Conservation Partnership (mBCP), comprised of                                                                           Valley’s neighboring wetlands.
                          audubon California, PrBo Conservation science                                                                       ■■   approximately 60 percent of all food consumed
                           and The nature Conservancy. The Commission and the                                                                      by wintering waterfowl comes from rice fields.
                           mBCP have moved into the pilot stage to test and monitor                                                           ■■   if the California rice industry were to shrink by
                           new practice concepts in rice fields expected to increase                                                               50 percent, there would be 1.2 million fewer ducks
                           their value as waterbird habitat. Together, we                                                                          in the sacramento Valley.
                           are examining a handful of new field
                           management concepts including                                                                    We are delighted to be working with the
                           earlier fall flooding, variable depth                                                        California Rice Commission and individual growers
                           winter flooding and enhancements
                                                                                                                         to further enhance the habitat value of California’s
                           of nesting habitat.
                                                                                                                         rice fields to waterbirds. Our joint efforts are
                          The Commission and the mBCP are
                           also working with the natural resources                                                      essential to conserving shorebirds, waterfowl and other birds that
                           Conservation service to develop                                                               migrate across the entire Pacific Flyway. We look forward to our
                           mechanisms to cost-share the
                                                                                                                        continued work together over the years ahead!
                                                                               implementation of
Assessing WAterbird benefits from WAter use in


California Ricelands                                                           these promising new                      	                Ellie	M.	Cohen	| President and CEO, PRBO Conservation Science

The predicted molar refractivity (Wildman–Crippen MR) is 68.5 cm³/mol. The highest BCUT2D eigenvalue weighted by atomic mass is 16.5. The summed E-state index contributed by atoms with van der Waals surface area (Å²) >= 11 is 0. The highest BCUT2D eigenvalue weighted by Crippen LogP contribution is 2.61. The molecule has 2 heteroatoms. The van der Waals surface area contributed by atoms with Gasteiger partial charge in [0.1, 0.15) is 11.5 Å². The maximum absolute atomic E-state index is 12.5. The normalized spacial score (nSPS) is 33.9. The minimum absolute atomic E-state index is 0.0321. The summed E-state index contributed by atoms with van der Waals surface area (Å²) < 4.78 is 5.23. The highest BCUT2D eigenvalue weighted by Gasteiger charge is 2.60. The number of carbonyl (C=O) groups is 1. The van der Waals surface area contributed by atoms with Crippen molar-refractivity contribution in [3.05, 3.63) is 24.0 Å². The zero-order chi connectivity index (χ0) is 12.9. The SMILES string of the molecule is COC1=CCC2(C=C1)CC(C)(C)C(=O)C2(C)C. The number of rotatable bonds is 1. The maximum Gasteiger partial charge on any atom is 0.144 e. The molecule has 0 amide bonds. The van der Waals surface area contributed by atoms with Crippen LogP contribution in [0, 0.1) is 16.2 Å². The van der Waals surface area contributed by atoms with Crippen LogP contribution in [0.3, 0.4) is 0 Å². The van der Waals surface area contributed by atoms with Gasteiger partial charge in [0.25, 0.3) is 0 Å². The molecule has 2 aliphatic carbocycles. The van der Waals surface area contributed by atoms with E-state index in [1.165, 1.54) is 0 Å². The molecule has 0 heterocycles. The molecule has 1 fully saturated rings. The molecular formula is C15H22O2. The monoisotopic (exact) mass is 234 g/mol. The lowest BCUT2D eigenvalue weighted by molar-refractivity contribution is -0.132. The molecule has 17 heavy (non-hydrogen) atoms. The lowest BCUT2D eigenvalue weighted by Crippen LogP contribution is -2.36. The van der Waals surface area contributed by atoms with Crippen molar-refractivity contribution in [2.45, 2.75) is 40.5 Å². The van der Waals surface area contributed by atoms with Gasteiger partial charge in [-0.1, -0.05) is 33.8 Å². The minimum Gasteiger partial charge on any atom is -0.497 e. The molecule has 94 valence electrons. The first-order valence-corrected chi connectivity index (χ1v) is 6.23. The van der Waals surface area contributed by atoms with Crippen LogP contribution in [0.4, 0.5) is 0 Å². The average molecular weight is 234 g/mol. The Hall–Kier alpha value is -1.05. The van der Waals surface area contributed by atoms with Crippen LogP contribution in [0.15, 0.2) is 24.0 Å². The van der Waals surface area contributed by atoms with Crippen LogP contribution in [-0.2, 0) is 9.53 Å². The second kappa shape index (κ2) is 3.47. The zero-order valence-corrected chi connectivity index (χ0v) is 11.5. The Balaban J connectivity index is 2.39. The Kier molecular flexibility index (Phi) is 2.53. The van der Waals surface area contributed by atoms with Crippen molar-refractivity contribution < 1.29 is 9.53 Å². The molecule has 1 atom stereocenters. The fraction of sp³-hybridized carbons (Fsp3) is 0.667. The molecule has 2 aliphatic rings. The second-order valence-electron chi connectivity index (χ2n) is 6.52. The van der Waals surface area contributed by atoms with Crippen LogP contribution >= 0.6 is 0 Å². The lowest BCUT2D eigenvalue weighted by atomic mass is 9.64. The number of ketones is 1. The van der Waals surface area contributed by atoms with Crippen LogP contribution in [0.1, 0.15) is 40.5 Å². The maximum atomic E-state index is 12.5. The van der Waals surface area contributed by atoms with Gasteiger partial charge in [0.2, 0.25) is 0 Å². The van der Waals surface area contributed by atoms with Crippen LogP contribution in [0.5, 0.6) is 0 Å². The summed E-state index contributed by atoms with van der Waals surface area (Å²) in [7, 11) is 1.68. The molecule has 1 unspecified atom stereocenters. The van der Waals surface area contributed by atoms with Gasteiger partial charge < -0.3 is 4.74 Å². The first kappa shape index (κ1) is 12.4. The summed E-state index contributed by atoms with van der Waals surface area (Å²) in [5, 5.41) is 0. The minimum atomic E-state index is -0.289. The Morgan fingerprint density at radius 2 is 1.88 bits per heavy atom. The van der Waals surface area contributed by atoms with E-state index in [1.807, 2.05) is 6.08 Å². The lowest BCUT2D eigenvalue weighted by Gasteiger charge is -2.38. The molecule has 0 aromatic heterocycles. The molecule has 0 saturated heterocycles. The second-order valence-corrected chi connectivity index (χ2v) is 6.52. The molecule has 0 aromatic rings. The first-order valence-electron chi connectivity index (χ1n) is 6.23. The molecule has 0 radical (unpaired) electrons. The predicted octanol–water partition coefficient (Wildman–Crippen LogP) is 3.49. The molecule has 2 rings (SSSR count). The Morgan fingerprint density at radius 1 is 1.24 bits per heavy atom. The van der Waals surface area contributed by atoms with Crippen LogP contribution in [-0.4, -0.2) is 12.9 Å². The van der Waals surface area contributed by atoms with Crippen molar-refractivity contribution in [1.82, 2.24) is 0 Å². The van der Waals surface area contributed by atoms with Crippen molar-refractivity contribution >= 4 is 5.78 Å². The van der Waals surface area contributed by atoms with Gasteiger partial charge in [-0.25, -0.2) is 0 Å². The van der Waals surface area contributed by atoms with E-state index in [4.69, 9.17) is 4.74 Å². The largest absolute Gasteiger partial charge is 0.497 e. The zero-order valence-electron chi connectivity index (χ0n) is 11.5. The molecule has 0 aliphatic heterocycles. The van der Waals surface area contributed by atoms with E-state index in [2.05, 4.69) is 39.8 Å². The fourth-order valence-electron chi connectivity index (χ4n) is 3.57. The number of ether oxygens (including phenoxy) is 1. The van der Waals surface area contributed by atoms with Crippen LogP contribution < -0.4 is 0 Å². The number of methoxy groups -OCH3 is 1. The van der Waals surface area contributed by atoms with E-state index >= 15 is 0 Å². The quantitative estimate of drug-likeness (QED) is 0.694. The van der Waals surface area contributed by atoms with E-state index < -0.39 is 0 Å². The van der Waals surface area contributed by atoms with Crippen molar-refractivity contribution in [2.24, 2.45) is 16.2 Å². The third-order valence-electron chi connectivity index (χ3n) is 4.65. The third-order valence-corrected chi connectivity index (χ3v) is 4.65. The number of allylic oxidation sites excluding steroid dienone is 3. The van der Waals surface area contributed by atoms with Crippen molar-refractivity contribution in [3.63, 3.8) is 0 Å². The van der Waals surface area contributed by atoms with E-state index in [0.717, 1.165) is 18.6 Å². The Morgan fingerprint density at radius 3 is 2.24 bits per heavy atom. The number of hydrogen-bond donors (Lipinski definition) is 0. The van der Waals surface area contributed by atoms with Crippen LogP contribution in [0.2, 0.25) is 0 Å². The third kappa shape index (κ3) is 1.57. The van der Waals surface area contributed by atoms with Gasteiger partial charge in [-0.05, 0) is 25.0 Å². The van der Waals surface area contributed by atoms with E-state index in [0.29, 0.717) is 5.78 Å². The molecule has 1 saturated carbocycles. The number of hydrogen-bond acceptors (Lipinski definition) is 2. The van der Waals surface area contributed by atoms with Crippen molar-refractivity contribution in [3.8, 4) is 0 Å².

beneficial practices.
                                                                               our goal is to streamline the process                          ■■   California ricelands provide the nutritional equivalent
                                                                               for signing up for these practices as part                          of approximately 235,000 acres of wetlands and the
                                                                                                     of established farm bill conser-              current cost to create this amount of new wetlands
                                                California Rice
                                                                                                                                                   is estimated at $1.5 billion and would cost $30 million
                                                                                                     vation programs.
                             Ducks Love Us
                                        Report Prepared By
                                                                                                                                                   a year to maintain.
                                                                                                     We also contracted with Ducks
                                                                                                                                              These are the types of statements that we believe will help